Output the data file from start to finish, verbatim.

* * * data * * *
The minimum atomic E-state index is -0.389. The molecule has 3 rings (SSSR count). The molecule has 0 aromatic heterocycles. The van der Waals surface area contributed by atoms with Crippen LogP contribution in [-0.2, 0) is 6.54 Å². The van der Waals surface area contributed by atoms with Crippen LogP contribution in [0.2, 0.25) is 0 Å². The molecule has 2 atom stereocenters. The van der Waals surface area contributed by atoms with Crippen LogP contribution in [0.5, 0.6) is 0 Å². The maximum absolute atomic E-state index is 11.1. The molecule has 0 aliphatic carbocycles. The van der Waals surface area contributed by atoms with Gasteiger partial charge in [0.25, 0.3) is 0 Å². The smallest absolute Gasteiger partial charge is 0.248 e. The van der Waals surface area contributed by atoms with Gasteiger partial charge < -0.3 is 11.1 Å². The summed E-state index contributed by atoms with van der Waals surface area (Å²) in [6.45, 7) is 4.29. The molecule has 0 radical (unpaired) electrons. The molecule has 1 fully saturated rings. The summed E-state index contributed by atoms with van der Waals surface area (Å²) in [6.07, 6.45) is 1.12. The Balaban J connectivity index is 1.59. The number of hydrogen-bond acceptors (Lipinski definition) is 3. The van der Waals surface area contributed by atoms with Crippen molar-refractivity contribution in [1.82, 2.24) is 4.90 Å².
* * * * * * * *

The minimum atomic E-state index is -0.389. The molecule has 3 rings (SSSR count). The molecule has 0 aromatic heterocycles. The van der Waals surface area contributed by atoms with Crippen LogP contribution in [-0.2, 0) is 6.54 Å². The van der Waals surface area contributed by atoms with Crippen LogP contribution in [0.2, 0.25) is 0 Å². The molecule has 2 atom stereocenters. The van der Waals surface area contributed by atoms with Crippen LogP contribution in [0.5, 0.6) is 0 Å². The maximum absolute atomic E-state index is 11.1. The molecule has 0 aliphatic carbocycles. The van der Waals surface area contributed by atoms with Gasteiger partial charge in [0.25, 0.3) is 0 Å². The smallest absolute Gasteiger partial charge is 0.248 e. The van der Waals surface area contributed by atoms with Gasteiger partial charge < -0.3 is 11.1 Å². The summed E-state index contributed by atoms with van der Waals surface area (Å²) in [6.45, 7) is 4.29. The molecule has 0 radical (unpaired) electrons. The molecule has 1 fully saturated rings. The summed E-state index contributed by atoms with van der Waals surface area (Å²) in [6.07, 6.45) is 1.12. The Balaban J connectivity index is 1.59. The number of hydrogen-bond acceptors (Lipinski definition) is 3. The van der Waals surface area contributed by atoms with Crippen molar-refractivity contribution in [1.82, 2.24) is 4.90 Å².